Russia’s President Dmitry Medvedev and his French counterpart Nicolas Sarkozy have drawn up a peace plan for settling the conflict in South Ossetia. Georgian President Mikhail Saakashvili has accepted the plan.
That's according to French president Nikolas Sarkozy who's been mediating the agreement. Sarkozy announced this at a joint news conference with Saakashvili in Tbilisi.
According to the plan, both Georgian and Russian troops will retreat to their previous positions before the violence began.
Both sides also agree to the non use of force.
Sarkozy said the European Union would act as a guarantor in the process of regulating the conflict.
Peace plan devised
Sarkozy had been in Moscow earlier and hammered out the deal with Russian president Dmitry Medvedev. It called for the sides to sign up to the following principles:
1) Non-use of force.
2) Stop all military action.
3) Free access to humanitarian aid.
4) Georgian troops return to their previous positions before the conflict.
5) Russian troops return to the lines they held before the start of the military operation. Before an international solution is worked out Russian peacekeepers are taking up an additional security role.
6) The start of an international discussion over the future status of South Ossetia and Abkhazia.
To watch the press conference of the Russian and French presidents please follow the link.
The French President showed his understanding of Russia’s position. He added that France and Europe sought peace, and all the efforts now are aimed at achieving it.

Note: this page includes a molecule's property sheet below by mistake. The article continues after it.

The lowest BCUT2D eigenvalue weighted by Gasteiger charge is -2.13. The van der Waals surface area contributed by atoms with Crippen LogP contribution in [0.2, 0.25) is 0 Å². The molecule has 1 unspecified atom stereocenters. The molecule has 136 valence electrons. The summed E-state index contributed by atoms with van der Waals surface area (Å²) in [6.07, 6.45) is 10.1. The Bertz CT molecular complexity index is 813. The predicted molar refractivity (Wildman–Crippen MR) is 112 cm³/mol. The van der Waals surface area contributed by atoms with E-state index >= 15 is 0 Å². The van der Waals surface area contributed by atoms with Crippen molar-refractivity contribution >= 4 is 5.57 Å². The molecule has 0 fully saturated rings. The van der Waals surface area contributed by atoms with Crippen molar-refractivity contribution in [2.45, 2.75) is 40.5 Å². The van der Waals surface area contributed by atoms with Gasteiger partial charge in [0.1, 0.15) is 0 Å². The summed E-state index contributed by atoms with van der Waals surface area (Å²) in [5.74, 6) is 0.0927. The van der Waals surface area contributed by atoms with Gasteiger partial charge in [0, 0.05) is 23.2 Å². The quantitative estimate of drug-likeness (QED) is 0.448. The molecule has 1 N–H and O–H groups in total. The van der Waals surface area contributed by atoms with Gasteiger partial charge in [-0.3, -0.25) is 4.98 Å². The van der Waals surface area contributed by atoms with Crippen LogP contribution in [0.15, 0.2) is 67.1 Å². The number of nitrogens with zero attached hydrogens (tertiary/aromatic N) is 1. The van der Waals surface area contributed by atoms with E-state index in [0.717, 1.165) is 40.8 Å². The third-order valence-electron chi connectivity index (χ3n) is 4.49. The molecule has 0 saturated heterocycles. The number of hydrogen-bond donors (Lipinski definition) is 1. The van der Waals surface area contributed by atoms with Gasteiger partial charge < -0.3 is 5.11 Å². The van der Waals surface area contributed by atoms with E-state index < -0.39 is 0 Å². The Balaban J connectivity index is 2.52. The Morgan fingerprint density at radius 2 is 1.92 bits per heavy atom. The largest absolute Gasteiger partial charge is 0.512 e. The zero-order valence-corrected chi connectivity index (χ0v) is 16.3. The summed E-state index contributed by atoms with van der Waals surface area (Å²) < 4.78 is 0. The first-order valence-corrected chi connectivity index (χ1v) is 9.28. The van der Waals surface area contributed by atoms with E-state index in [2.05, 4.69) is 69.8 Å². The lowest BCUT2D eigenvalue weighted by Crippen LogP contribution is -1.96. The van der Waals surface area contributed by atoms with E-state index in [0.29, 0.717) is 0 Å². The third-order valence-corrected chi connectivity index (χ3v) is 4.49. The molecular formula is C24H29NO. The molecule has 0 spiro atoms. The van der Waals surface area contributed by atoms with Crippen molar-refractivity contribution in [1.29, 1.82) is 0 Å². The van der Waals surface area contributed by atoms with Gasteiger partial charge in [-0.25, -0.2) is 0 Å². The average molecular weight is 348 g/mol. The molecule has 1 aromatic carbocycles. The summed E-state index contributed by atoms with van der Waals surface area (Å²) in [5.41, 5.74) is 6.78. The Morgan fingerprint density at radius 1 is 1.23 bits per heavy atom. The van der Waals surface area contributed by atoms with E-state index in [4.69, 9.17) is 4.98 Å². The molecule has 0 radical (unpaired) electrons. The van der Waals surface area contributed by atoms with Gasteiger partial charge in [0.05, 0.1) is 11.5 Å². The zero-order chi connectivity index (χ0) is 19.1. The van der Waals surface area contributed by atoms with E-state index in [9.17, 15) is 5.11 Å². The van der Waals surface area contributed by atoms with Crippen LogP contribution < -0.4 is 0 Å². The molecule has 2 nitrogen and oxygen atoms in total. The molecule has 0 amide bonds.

“It’s quite normal that Russia wants to defend its interests, as well as the interests of Russians both in and outside Russia. It is also normal that we, the international community, want to guarantee the integrity, sovereignty and independence of Georgia. France has delivered a document to you and, I hope, we will be working on that basis,” he said.
Shortly after the attacks began last week, the country urged all sides to show restraint and avoid any escalation, as well as a resumption of direct dialogue between them.
France also proposed a ceasefire plan, which was rejected by Russia. Moscow insisted that before the ceasefire could take place, Georgia must withdraw its troops from the conflict area.
The two Presidents have also had several phone conversations in the past few days on the situation in South Ossetia and Georgia.
August 13 day of mourning in Russia
At least 1,600 people are believed to have been killed during five days of violence.
President Medvedev has issued a decree declaring August 13 a day of mourning in Russia for the humanitarian disaster in South Ossetia.
Flags will be flown at half-mast throughout the country.
The Russian Government has promised some $US 40 million to help re-build the city.
It is estimated that more than 30,000 Ossetians have fled the fighting to cross the border to Russia. Funerals are being held in North Ossetia.